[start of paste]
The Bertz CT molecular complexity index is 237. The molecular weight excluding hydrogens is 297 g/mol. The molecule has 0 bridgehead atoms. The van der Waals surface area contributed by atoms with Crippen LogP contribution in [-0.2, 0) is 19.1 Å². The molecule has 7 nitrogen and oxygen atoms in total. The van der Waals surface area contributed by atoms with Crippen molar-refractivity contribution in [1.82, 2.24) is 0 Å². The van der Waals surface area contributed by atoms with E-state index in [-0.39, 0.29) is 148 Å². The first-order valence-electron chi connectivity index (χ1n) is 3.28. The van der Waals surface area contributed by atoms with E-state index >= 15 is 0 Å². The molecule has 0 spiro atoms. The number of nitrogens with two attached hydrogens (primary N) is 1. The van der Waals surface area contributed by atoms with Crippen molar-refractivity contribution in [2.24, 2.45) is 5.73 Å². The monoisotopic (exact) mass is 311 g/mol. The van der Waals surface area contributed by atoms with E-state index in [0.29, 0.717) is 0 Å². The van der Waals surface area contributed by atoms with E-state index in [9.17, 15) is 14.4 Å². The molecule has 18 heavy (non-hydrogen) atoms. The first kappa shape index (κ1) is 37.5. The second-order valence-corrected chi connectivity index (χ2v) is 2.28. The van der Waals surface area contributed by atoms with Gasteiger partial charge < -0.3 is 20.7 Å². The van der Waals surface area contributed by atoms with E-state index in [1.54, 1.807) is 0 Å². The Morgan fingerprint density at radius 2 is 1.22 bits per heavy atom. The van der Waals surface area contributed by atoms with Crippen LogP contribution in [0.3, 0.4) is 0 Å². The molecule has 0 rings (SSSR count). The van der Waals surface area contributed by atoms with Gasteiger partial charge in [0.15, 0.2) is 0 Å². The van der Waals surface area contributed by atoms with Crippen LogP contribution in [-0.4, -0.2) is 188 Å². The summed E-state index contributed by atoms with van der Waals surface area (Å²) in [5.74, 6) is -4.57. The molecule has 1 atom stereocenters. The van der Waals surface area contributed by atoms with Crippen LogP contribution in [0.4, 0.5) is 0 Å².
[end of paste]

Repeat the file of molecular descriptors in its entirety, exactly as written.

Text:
The Bertz CT molecular complexity index is 237. The molecular weight excluding hydrogens is 297 g/mol. The molecule has 0 bridgehead atoms. The van der Waals surface area contributed by atoms with Crippen LogP contribution in [-0.2, 0) is 19.1 Å². The molecule has 7 nitrogen and oxygen atoms in total. The van der Waals surface area contributed by atoms with Crippen molar-refractivity contribution in [1.82, 2.24) is 0 Å². The van der Waals surface area contributed by atoms with E-state index in [-0.39, 0.29) is 148 Å². The first-order valence-electron chi connectivity index (χ1n) is 3.28. The van der Waals surface area contributed by atoms with E-state index >= 15 is 0 Å². The molecule has 0 spiro atoms. The number of nitrogens with two attached hydrogens (primary N) is 1. The van der Waals surface area contributed by atoms with Crippen molar-refractivity contribution in [2.24, 2.45) is 5.73 Å². The monoisotopic (exact) mass is 311 g/mol. The van der Waals surface area contributed by atoms with E-state index in [0.29, 0.717) is 0 Å². The van der Waals surface area contributed by atoms with E-state index in [9.17, 15) is 14.4 Å². The molecule has 18 heavy (non-hydrogen) atoms. The first kappa shape index (κ1) is 37.5. The second-order valence-corrected chi connectivity index (χ2v) is 2.28. The van der Waals surface area contributed by atoms with Gasteiger partial charge < -0.3 is 20.7 Å². The van der Waals surface area contributed by atoms with E-state index in [1.54, 1.807) is 0 Å². The Morgan fingerprint density at radius 2 is 1.22 bits per heavy atom. The van der Waals surface area contributed by atoms with Crippen LogP contribution in [0.3, 0.4) is 0 Å². The molecule has 0 rings (SSSR count). The van der Waals surface area contributed by atoms with Gasteiger partial charge in [0.15, 0.2) is 0 Å². The van der Waals surface area contributed by atoms with Crippen LogP contribution in [-0.4, -0.2) is 188 Å². The summed E-state index contributed by atoms with van der Waals surface area (Å²) in [5.74, 6) is -4.57. The molecule has 1 atom stereocenters. The van der Waals surface area contributed by atoms with Crippen LogP contribution in [0.4, 0.5) is 0 Å².